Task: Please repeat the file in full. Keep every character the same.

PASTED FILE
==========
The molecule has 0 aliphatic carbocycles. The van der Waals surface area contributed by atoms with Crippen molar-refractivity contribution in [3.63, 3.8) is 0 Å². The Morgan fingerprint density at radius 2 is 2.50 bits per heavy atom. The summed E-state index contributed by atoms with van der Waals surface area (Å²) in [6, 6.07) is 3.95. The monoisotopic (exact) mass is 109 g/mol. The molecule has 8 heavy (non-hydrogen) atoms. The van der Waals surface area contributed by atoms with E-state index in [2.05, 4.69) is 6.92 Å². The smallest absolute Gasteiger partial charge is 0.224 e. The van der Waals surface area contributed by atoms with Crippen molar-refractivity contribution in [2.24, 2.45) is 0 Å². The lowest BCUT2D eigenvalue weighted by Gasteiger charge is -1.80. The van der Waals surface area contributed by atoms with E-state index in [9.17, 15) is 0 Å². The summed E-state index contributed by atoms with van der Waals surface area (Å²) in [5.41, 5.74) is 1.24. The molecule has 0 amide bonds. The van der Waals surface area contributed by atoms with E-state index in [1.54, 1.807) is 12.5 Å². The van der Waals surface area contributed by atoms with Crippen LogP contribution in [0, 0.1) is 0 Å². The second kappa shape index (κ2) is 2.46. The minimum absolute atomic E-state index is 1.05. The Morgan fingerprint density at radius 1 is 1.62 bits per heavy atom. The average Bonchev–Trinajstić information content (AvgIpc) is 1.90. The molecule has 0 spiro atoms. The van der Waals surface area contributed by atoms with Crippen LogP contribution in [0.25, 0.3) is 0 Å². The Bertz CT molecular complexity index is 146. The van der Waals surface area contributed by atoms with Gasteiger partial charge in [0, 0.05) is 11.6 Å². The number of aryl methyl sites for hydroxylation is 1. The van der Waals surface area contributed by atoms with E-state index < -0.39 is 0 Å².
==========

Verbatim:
The molecule has 0 aliphatic carbocycles. The van der Waals surface area contributed by atoms with Crippen molar-refractivity contribution in [3.63, 3.8) is 0 Å². The Morgan fingerprint density at radius 2 is 2.50 bits per heavy atom. The summed E-state index contributed by atoms with van der Waals surface area (Å²) in [6, 6.07) is 3.95. The monoisotopic (exact) mass is 109 g/mol. The molecule has 8 heavy (non-hydrogen) atoms. The van der Waals surface area contributed by atoms with E-state index in [2.05, 4.69) is 6.92 Å². The smallest absolute Gasteiger partial charge is 0.224 e. The van der Waals surface area contributed by atoms with Crippen molar-refractivity contribution in [2.24, 2.45) is 0 Å². The lowest BCUT2D eigenvalue weighted by Gasteiger charge is -1.80. The van der Waals surface area contributed by atoms with E-state index in [9.17, 15) is 0 Å². The summed E-state index contributed by atoms with van der Waals surface area (Å²) in [5.41, 5.74) is 1.24. The molecule has 0 amide bonds. The van der Waals surface area contributed by atoms with E-state index in [1.54, 1.807) is 12.5 Å². The van der Waals surface area contributed by atoms with Crippen LogP contribution in [0, 0.1) is 0 Å². The second kappa shape index (κ2) is 2.46. The minimum absolute atomic E-state index is 1.05. The Morgan fingerprint density at radius 1 is 1.62 bits per heavy atom. The average Bonchev–Trinajstić information content (AvgIpc) is 1.90. The molecule has 0 spiro atoms. The van der Waals surface area contributed by atoms with Crippen LogP contribution in [0.25, 0.3) is 0 Å². The Bertz CT molecular complexity index is 146. The van der Waals surface area contributed by atoms with Gasteiger partial charge in [0, 0.05) is 11.6 Å². The number of aryl methyl sites for hydroxylation is 1. The van der Waals surface area contributed by atoms with E-state index < -0.39 is 0 Å².